Watchdog finds force acted 'in line with policy' when murdered 20-year-old India Chipchase was reported missing

India Chipchase was murdered shortly after going missing in January, 2016.
India Chipchase was murdered shortly after going missing in January, 2016.

The response by Northamptonshire Police when India Chipchase was reported missing was "appropriate and in line with policy", an investigation has found.

The Independent Police Complaints Commission (IPCC) has released its findings following a report compiled in the aftermath of Miss Chipchase's tragic death.

Edward Tenniswood was found guilty of raping and murdering the 20-year-old in August, 2016.

Edward Tenniswood was found guilty of raping and murdering the 20-year-old in August, 2016.

Her missing persons' report was only rated as a "medium risk" on January 30, 2016, and her murderer Edward Tenniswood had been arrested and bailed by police in relation to another assault matter 11 days before - the watchdog says the force acted within policy guidelines.

However, the report found Northamptonshire Police's management of detective resources at the time were found to be a "primary factor in the length of time taken to achieve the arrest."

IPCC associate commissioner Guido Liguori said: “I would again offer my condolences to India’s family and friends for their awful loss.

"We found that police actions were prompt and appropriate in responding to the report of India going missing."

India's body found at Tenniswood's address in Stanley Road.

India's body found at Tenniswood's address in Stanley Road.

India’s mother reported her 20 year-old daughter missing on 30 January 2016 and police initially graded the report as medium risk.

It was escalated to high following additional information received and police viewing CCTV footage from outside NB's nightclub in Bridge Steet.

Enquiries led police to Edward Tenniswood's home where India’s body was found. He was arrested at a hotel the following day.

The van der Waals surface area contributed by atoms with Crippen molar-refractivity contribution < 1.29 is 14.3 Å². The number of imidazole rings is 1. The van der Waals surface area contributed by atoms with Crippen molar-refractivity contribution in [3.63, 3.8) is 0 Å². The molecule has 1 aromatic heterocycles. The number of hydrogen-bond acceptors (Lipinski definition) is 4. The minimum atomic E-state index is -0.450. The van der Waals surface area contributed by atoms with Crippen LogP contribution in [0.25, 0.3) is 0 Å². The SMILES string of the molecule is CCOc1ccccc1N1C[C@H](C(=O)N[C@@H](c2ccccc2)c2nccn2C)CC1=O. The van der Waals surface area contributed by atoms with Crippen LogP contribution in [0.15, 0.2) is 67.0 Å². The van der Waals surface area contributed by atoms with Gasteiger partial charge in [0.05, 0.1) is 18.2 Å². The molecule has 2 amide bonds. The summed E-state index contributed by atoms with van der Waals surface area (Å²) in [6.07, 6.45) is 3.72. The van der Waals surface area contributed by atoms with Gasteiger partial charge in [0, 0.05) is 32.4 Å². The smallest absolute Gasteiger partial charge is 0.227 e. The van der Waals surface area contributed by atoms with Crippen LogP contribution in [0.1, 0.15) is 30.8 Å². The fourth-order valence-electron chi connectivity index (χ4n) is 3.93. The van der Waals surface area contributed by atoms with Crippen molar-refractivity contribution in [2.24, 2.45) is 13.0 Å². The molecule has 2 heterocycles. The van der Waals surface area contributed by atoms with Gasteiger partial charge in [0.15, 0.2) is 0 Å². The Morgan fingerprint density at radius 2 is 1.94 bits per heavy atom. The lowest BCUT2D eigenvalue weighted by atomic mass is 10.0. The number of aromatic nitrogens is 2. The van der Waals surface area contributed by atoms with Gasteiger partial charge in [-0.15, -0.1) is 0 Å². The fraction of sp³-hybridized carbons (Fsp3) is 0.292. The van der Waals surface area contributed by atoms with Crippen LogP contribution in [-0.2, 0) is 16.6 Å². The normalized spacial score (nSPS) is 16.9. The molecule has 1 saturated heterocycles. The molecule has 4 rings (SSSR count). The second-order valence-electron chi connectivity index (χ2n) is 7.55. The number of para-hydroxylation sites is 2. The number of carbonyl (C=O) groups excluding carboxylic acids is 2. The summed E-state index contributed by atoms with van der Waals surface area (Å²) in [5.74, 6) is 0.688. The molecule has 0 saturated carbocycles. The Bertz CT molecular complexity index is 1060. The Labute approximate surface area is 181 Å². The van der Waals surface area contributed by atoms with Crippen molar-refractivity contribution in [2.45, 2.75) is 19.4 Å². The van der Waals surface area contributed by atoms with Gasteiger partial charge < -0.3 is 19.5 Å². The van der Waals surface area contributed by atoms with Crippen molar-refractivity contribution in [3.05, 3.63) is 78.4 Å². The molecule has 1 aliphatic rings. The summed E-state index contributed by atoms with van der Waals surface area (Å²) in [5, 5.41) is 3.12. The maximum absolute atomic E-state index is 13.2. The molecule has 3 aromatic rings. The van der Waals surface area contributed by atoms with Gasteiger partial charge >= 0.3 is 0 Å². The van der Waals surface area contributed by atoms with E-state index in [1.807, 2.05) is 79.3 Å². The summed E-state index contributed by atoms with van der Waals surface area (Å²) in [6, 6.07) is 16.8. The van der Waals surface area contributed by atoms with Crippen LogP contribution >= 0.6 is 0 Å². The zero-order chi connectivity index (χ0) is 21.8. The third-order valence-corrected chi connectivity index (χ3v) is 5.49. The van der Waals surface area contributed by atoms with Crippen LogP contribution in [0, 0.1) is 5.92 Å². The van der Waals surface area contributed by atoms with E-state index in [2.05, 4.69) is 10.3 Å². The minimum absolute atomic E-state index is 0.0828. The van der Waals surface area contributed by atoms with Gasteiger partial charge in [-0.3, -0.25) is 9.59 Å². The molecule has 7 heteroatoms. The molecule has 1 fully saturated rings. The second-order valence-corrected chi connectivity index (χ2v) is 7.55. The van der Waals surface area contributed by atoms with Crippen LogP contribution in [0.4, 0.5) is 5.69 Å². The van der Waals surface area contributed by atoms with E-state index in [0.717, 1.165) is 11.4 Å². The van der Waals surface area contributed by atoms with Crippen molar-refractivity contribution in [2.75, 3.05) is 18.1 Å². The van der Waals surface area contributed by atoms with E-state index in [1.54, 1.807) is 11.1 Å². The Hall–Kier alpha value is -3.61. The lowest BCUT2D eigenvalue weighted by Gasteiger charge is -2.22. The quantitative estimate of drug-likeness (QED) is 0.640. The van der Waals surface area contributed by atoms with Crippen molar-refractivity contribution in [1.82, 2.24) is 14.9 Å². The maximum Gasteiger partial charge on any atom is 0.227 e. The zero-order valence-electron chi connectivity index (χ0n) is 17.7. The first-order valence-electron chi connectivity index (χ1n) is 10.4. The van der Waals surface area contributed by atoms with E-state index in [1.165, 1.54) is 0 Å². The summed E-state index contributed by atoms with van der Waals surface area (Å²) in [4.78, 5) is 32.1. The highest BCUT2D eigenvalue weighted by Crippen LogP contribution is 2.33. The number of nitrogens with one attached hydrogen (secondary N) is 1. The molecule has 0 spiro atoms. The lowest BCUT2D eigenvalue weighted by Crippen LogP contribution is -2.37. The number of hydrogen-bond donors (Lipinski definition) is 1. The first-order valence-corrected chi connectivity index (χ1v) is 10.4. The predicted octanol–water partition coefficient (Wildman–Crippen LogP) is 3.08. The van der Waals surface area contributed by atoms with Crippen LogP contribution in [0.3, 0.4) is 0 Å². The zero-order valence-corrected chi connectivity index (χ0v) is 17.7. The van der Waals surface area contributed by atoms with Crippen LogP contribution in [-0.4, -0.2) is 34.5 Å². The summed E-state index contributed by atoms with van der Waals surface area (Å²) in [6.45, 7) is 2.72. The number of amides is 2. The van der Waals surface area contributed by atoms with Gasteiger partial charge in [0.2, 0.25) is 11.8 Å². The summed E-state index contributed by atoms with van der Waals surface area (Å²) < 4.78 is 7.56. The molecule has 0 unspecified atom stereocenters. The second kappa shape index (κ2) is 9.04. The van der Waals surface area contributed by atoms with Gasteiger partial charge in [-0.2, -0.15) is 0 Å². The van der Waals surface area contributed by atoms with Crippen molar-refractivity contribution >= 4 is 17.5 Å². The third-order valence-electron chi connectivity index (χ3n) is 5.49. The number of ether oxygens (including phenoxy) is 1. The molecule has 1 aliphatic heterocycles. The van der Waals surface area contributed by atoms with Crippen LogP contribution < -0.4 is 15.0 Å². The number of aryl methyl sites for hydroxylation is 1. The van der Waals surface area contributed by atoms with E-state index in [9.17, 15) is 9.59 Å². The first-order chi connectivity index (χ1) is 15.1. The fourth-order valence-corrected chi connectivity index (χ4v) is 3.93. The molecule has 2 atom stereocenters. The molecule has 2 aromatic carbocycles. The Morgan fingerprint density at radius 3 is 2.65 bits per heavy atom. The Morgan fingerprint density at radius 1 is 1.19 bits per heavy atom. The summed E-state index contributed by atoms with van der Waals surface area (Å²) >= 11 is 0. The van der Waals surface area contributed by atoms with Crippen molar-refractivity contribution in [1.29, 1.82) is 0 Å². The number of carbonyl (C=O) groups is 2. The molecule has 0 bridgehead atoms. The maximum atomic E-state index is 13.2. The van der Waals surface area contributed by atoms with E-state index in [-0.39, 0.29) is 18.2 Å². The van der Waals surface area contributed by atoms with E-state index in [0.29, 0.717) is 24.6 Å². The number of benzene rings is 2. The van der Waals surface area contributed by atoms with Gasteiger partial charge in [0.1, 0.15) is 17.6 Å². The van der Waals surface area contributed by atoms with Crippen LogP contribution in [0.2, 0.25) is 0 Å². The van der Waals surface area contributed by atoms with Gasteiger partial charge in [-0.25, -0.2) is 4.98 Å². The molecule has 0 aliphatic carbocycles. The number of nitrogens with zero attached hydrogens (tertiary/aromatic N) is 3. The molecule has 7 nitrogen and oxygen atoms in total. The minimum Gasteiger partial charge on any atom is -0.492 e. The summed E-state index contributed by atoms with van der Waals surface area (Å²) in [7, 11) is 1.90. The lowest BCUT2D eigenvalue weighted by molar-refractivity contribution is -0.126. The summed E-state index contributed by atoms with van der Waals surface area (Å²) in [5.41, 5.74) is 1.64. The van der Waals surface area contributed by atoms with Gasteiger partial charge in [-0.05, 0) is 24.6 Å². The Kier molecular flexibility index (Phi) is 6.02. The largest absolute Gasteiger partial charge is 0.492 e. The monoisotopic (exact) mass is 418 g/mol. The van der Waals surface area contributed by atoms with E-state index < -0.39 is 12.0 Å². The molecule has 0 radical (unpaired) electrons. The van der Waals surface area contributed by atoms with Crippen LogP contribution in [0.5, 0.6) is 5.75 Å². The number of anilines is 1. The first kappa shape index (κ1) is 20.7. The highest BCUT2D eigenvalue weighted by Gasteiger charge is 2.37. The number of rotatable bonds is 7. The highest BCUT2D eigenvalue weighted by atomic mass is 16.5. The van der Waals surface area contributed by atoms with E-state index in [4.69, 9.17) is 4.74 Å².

The IPCC investigation examined the actions and decision-making of police after India’s disappearance and found risk assessments and enquiries were made "promptly and appropriately".

India Chipchase.

India Chipchase.

Edward Tenniswood was sentenced to life imprisonment for the murder and rape of India Chipchase in August 2016.

But he had been released on police bail on January 19, 2016 over an allegation of assault dating back to 2005.

Tenniswood was identified as a suspect for the assault back in March 2015, yet he was not arrested for another 10 months.

He was then released on police bail pending further enquiries.

A number of items including "digital media" were seized from his home during a search and enquiries into the alleged offence were ongoing at the time India went missing.

While the IPCC says the police investigation conducted in 2015 "may have been progressed more swiftly", the watchdog said there was no "clear basis for concluding that would have led to him being in custody at the time of the murder".

Mr Liguori said: "While the police investigation conducted in 2015 for which Tenniswood was a suspect may have been progressed more swiftly, there is no clear basis for concluding that would have led to him being in custody at the time of the murder.

"We have shared our findings with Northamptonshire Police to help them improve practice in specific areas.”

At the conclusion of the investigation, the IPCC recommended that Northamptonshire Police:
• reviews its missing person policy risk classification to ensure a rigid framework for decision making by officers
• examines current policies in place for missing person and domestic violence investigations to ensure they are fully in line with approved policing practice.
Northamptonshire Police has advised the IPCC it has reviewed policies to make sure they are up to date and in line with authorised professional practice, and is enhancing its training for officers.